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Kremlin: Biden's Claims That Russia Could Attack Ukraine 'in Coming Days' Escalate Tensions

© Sputnik / Evgeny Biyatov / Go to the mediabankKremlin, Moscow
Kremlin, Moscow - Sputnik International, 1920, 17.02.2022
The US president claimed earlier in the day that there is "every indication" that Russia is "prepared to attack Ukraine". POTUS did not elaborate on what those indications were, except for alleged an alleged Russian troop buildup, or why, in his view, Moscow's preparedness means that the Kremlin will order an offensive.
The Kremlin has slammed US President Joe Biden's allegations about Russian plans to invade Ukraine using a "false-flag operation" as another escalatory step that does not help to soothe tensions.
"Unfortunately, the tensions continue to be escalated by such statements", Kremlin spokesman Dmitry Peskov said, commenting on POTUS' words.
Biden claimed on 17 February that the US saw no indication of a Russian troop withdrawal, which the country's Defence Ministry had announced a day earlier. He insisted that the alleged threat of a Russian invasion of Ukraine remains "very high", despite Moscow repeatedly issuing assurances that it has no such plans.
"Every indication we have is they're prepared to go into Ukraine, attack Ukraine. [The US has] reason to believe [that Russia is] engaged in a false flag operation to have an excuse to go in", Biden said.
Biden did not elaborate on what signs or "indications" led him to believe that Russia is planning false flag attacks and an invasion of Ukraine. Neither POTUS nor his Secretary of State Antony Blinken, who addressed the UN Security Council and made similar allegations on 17 February, explained why they believed the alleged massing of Russian troops on its western border meant that Moscow was planning to use them to invade its neighbour.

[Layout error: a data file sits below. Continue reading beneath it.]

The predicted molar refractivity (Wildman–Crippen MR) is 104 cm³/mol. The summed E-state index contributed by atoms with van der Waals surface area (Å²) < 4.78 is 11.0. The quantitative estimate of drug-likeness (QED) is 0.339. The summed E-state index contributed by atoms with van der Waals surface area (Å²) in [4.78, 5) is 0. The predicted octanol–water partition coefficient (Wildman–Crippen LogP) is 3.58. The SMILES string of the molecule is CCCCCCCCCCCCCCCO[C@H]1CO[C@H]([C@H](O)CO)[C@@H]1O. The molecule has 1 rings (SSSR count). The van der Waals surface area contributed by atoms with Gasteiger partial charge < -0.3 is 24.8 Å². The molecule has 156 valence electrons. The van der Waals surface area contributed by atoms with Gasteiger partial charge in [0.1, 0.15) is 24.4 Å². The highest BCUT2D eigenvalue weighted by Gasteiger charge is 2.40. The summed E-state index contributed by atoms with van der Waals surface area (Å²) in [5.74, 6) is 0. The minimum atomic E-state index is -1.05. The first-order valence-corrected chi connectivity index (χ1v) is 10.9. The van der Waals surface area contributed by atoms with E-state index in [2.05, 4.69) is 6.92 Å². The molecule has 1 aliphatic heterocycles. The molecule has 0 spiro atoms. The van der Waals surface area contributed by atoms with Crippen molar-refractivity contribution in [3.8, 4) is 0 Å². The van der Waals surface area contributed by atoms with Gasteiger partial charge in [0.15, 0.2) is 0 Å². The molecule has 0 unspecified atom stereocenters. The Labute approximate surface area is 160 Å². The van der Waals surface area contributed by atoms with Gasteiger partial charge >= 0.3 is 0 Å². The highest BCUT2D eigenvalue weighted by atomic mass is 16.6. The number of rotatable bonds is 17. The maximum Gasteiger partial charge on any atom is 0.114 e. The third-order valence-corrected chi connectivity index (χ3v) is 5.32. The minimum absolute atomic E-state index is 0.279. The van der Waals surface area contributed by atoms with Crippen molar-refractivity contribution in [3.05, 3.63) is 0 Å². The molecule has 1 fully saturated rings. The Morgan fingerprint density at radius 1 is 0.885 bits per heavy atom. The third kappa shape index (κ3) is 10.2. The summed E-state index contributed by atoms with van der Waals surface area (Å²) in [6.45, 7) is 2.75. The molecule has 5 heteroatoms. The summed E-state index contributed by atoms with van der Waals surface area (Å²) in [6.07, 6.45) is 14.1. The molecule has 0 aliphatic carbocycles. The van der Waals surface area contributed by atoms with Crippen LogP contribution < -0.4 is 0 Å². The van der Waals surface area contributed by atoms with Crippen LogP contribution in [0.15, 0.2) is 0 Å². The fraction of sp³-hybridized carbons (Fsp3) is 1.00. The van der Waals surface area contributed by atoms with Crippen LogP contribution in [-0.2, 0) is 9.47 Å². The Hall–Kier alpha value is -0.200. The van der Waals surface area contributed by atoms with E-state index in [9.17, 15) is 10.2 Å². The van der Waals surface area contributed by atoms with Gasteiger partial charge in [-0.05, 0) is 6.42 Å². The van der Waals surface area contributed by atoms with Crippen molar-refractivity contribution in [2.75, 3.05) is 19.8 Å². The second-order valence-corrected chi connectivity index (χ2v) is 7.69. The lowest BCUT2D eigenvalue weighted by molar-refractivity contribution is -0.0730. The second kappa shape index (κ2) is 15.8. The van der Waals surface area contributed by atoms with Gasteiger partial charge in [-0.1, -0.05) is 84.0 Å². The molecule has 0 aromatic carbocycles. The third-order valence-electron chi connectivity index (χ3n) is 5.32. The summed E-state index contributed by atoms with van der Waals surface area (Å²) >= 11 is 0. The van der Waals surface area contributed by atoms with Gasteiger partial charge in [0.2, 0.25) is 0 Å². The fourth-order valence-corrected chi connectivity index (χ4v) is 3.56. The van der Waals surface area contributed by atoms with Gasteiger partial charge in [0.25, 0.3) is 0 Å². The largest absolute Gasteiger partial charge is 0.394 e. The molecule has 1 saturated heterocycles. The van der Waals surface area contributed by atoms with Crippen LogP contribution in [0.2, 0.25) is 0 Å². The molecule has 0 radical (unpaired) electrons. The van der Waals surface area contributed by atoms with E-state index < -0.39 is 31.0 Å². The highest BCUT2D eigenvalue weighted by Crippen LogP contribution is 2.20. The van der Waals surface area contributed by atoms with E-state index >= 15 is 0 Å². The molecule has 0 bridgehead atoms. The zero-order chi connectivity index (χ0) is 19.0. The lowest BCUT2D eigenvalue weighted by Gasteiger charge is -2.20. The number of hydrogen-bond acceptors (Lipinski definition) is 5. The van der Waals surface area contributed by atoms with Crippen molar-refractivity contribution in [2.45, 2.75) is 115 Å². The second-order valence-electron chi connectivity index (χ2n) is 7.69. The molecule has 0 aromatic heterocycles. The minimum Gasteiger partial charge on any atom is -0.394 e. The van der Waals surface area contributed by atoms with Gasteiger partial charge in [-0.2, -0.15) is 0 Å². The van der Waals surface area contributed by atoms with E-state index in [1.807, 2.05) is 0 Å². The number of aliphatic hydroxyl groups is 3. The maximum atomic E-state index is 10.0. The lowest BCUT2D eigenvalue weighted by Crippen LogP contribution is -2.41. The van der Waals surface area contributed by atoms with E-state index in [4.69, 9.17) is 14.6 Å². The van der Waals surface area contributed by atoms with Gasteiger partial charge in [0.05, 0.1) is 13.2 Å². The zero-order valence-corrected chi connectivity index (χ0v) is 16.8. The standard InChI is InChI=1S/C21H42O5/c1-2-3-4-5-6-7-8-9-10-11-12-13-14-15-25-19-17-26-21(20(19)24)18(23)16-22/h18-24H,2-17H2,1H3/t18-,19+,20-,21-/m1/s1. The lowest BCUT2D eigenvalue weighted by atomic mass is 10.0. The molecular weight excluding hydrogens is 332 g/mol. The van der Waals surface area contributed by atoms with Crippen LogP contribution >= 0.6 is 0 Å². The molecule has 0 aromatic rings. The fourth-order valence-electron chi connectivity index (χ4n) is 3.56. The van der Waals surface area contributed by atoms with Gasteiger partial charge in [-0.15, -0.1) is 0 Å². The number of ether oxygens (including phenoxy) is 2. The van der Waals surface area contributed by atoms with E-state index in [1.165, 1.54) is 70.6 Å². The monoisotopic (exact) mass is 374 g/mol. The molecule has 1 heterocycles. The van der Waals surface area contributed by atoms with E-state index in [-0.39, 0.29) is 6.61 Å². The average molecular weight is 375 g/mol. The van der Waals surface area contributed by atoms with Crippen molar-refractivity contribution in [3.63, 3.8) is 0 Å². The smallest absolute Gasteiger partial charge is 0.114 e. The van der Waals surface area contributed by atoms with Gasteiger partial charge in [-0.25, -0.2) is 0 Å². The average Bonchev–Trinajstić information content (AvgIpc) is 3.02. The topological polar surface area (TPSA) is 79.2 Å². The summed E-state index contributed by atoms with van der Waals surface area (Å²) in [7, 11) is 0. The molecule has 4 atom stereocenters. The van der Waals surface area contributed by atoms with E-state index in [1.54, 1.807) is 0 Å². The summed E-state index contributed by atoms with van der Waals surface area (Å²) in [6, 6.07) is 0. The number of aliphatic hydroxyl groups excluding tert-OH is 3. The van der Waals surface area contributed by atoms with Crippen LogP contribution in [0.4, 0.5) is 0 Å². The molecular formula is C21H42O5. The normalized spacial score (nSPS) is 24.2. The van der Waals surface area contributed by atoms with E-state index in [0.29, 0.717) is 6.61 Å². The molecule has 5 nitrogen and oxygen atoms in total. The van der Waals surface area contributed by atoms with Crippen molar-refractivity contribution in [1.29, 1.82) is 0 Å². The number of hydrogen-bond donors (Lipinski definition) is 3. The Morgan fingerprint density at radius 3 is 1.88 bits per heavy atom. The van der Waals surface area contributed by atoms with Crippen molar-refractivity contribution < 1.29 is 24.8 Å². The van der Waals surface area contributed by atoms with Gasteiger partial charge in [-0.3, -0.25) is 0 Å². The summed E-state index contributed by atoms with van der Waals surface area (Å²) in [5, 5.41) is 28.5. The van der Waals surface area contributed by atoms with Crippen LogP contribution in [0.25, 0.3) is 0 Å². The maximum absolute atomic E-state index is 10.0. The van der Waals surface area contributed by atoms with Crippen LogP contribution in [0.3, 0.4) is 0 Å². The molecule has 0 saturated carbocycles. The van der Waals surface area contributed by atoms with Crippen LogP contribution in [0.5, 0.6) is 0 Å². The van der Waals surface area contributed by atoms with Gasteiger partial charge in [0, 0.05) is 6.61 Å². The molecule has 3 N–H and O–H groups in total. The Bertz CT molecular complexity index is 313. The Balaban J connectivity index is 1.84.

The Kremlin has repeatedly rejected Western politicians' claims of an "imminent" invasion and even mocked the various predictions in mainstream media and tabloids about the possible dates and hours when such an offensive would allegedly start. One such date (16 February), named by Politico, The Sun, and The Mirror recently passed – with Russian troops either remaining where they were or returning to their permanent deployment bases after the end of scheduled drills. Western media, however, rushed to report a new date – 20 February – with the Kremlin responding to it with the same scepticism and criticism over whipping up tensions.
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